Hosting a Budget Horse Show

Tips and hints to help build an accurate budget for any horse show or competition.

First, make a tentative budget to determine reasonable costs for the event. This will help when you choose your facility, judges, cattle supplier and other expenses. The budget will also help you establish the participant fee.

Here are a few tips to get you started:

    • Start building your budget by listing expenses. Fill in tentative numbers. Add your expenses categories and come up with the total anticipated expense for your event.
    • Next, you will need to determine how many participants you will need to break even and yet keep the registration cost reasonable. Average actual costs range from approximately $100 to $125 per day – without any cushion for unexpected expenses or profit.
    • Generally stalls, wood shavings, stall stripping, lodging and social events are not “hard” expenses. These expenses are optional to your contestants.

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    • Choose a break-even participant number that you think you can realistically draw to your event. Should more participants register over that break-even number, your profit will increase.
    • Having a mark-up percentage built into your minimum number of participants allows for unexpected expenses without creating loss for your event. It is also helpful in assuring a profit for your association or club. Depending upon your participant fee, this mark-up might be between 5 percent to10 percent.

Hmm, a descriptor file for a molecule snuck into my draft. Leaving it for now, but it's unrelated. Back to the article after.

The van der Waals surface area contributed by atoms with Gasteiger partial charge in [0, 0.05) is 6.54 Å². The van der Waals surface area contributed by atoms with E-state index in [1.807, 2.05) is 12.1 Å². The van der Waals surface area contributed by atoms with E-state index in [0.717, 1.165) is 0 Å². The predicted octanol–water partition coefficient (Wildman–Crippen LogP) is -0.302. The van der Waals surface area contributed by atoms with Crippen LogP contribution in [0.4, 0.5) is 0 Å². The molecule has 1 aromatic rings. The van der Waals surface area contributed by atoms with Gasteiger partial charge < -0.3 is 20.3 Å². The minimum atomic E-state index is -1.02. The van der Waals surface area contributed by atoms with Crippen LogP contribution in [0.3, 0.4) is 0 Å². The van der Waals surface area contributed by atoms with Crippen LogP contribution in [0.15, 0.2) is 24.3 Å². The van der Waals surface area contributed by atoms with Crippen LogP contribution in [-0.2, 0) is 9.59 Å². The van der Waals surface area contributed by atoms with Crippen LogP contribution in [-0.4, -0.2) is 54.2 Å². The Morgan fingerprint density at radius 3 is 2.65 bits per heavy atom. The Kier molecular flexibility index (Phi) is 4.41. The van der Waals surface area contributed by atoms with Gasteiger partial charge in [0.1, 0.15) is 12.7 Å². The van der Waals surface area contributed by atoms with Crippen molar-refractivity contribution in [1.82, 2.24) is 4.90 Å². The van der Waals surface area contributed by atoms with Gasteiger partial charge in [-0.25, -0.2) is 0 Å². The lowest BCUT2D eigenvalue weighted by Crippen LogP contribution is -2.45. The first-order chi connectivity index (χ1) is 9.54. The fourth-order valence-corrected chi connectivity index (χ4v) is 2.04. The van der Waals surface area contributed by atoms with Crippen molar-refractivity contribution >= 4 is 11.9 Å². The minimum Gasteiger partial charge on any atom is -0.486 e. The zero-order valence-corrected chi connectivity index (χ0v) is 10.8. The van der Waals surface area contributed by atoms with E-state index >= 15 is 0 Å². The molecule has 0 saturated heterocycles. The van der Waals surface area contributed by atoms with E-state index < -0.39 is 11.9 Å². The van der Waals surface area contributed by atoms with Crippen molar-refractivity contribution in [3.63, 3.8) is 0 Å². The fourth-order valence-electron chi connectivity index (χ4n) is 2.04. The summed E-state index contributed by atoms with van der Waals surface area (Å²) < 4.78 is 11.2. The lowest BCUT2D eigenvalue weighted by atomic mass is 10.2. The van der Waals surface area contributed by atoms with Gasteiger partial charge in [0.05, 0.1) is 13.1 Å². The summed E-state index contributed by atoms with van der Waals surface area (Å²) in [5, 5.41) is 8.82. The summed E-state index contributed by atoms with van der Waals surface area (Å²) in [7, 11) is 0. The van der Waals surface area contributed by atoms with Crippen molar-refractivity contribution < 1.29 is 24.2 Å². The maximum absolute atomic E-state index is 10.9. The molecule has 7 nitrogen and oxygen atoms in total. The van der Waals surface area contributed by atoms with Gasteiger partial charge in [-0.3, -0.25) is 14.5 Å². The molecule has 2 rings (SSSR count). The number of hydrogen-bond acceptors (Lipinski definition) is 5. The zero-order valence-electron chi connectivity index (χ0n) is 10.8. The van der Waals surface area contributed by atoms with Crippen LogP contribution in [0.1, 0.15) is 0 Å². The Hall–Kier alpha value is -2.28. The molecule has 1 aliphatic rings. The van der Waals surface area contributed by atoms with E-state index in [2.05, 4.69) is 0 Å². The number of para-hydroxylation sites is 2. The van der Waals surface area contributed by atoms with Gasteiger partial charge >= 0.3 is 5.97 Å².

• Decide in advance what your association or club will do if the minimum contestant number is not reached within a week or two of the competition date. Cancel? That might appear to be the easiest answer, but what about the expenses you have already paid, such as facility, awards and deposits?

Here are some other budget hints:

    • Each time you revise the budget, change the date at the top of the budget form (“Revision Date: ______”). This detail will ensure that your management is working off the same information.
    • You will usually receive your agreements back in a timelier manner if you enclose two copies of the agreement (one for the supplier and one for your records) and a self-addressed, stamped envelope.

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It is usually beneficial to make a checklist of everything that is needed for the show or competition. Here is a sample checklist:

    • AQHA approval
    • Budget
    • Organization
    • Date
    • Facility
    • Judges
    • Cattl
    • Announcer
    • Volunteers
    • Class patterns
    • Scoring and score sheets
    • Participant packets, including schedule/agenda
    • Insurance and release of liability forms
    • On-site concessions
    • Lodging
    • Social event, if applicable
    • Advertising/publicity
    • Photography
    • Awards
    • Emergency medical services
    • On-site veterinarian
    • On-site farrier
    • Clean-up
    • Participant evaluation form
    • Post-event evaluation